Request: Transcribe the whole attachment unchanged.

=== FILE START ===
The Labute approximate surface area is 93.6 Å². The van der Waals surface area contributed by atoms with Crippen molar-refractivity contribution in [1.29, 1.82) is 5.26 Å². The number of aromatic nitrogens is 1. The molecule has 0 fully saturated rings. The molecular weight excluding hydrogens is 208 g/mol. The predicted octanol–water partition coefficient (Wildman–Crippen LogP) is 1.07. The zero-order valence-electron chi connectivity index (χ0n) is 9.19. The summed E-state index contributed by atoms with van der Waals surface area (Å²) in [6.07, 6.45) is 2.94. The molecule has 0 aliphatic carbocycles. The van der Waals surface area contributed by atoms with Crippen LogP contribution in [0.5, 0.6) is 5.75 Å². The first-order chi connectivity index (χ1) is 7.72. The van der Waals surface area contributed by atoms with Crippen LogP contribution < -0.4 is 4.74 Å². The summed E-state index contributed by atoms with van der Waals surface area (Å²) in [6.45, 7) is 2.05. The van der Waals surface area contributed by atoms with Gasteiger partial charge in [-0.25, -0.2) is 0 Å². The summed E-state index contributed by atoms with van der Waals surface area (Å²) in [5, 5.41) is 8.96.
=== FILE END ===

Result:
The Labute approximate surface area is 93.6 Å². The van der Waals surface area contributed by atoms with Crippen molar-refractivity contribution in [1.29, 1.82) is 5.26 Å². The number of aromatic nitrogens is 1. The molecule has 0 fully saturated rings. The molecular weight excluding hydrogens is 208 g/mol. The predicted octanol–water partition coefficient (Wildman–Crippen LogP) is 1.07. The zero-order valence-electron chi connectivity index (χ0n) is 9.19. The summed E-state index contributed by atoms with van der Waals surface area (Å²) in [6.07, 6.45) is 2.94. The molecule has 0 aliphatic carbocycles. The van der Waals surface area contributed by atoms with Crippen LogP contribution in [0.5, 0.6) is 5.75 Å². The first-order chi connectivity index (χ1) is 7.72. The van der Waals surface area contributed by atoms with Crippen LogP contribution < -0.4 is 4.74 Å². The summed E-state index contributed by atoms with van der Waals surface area (Å²) in [6.45, 7) is 2.05. The van der Waals surface area contributed by atoms with Gasteiger partial charge in [-0.25, -0.2) is 0 Å². The summed E-state index contributed by atoms with van der Waals surface area (Å²) in [5, 5.41) is 8.96.